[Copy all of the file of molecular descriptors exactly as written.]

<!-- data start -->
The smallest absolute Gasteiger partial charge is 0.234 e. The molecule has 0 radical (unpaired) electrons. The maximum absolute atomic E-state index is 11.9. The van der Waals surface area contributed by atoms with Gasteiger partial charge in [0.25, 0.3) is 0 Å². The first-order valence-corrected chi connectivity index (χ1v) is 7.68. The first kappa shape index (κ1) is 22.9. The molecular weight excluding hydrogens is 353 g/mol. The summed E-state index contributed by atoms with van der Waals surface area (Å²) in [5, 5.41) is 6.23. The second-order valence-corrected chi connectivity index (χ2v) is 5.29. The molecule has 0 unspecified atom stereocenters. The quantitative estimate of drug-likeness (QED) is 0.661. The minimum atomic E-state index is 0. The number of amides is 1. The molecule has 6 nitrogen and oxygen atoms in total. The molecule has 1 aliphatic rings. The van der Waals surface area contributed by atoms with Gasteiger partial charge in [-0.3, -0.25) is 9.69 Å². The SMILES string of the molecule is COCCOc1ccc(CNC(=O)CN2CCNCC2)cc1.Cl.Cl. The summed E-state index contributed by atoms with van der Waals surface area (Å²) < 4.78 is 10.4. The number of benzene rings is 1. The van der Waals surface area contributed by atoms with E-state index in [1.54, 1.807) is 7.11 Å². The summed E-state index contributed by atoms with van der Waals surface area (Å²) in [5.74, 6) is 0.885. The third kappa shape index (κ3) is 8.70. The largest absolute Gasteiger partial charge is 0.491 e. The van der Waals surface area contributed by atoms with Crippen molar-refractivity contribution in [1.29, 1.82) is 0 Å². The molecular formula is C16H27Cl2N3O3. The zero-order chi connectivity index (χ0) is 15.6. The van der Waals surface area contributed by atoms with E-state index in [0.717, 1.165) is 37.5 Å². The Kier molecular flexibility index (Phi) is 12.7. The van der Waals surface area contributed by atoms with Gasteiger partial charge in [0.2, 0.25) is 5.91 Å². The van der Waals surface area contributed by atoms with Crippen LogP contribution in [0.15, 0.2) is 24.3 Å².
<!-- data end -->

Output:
The smallest absolute Gasteiger partial charge is 0.234 e. The molecule has 0 radical (unpaired) electrons. The maximum absolute atomic E-state index is 11.9. The van der Waals surface area contributed by atoms with Gasteiger partial charge in [0.25, 0.3) is 0 Å². The first-order valence-corrected chi connectivity index (χ1v) is 7.68. The first kappa shape index (κ1) is 22.9. The molecular weight excluding hydrogens is 353 g/mol. The summed E-state index contributed by atoms with van der Waals surface area (Å²) in [5, 5.41) is 6.23. The second-order valence-corrected chi connectivity index (χ2v) is 5.29. The molecule has 0 unspecified atom stereocenters. The quantitative estimate of drug-likeness (QED) is 0.661. The minimum atomic E-state index is 0. The number of amides is 1. The molecule has 6 nitrogen and oxygen atoms in total. The molecule has 1 aliphatic rings. The van der Waals surface area contributed by atoms with Gasteiger partial charge in [-0.3, -0.25) is 9.69 Å². The SMILES string of the molecule is COCCOc1ccc(CNC(=O)CN2CCNCC2)cc1.Cl.Cl. The summed E-state index contributed by atoms with van der Waals surface area (Å²) < 4.78 is 10.4. The number of benzene rings is 1. The van der Waals surface area contributed by atoms with E-state index in [1.54, 1.807) is 7.11 Å². The summed E-state index contributed by atoms with van der Waals surface area (Å²) in [5.74, 6) is 0.885. The third kappa shape index (κ3) is 8.70. The largest absolute Gasteiger partial charge is 0.491 e. The van der Waals surface area contributed by atoms with Crippen molar-refractivity contribution in [1.29, 1.82) is 0 Å². The molecular formula is C16H27Cl2N3O3. The zero-order chi connectivity index (χ0) is 15.6. The van der Waals surface area contributed by atoms with E-state index in [0.717, 1.165) is 37.5 Å². The Kier molecular flexibility index (Phi) is 12.7. The van der Waals surface area contributed by atoms with Gasteiger partial charge in [0.2, 0.25) is 5.91 Å². The van der Waals surface area contributed by atoms with Crippen LogP contribution in [0.15, 0.2) is 24.3 Å².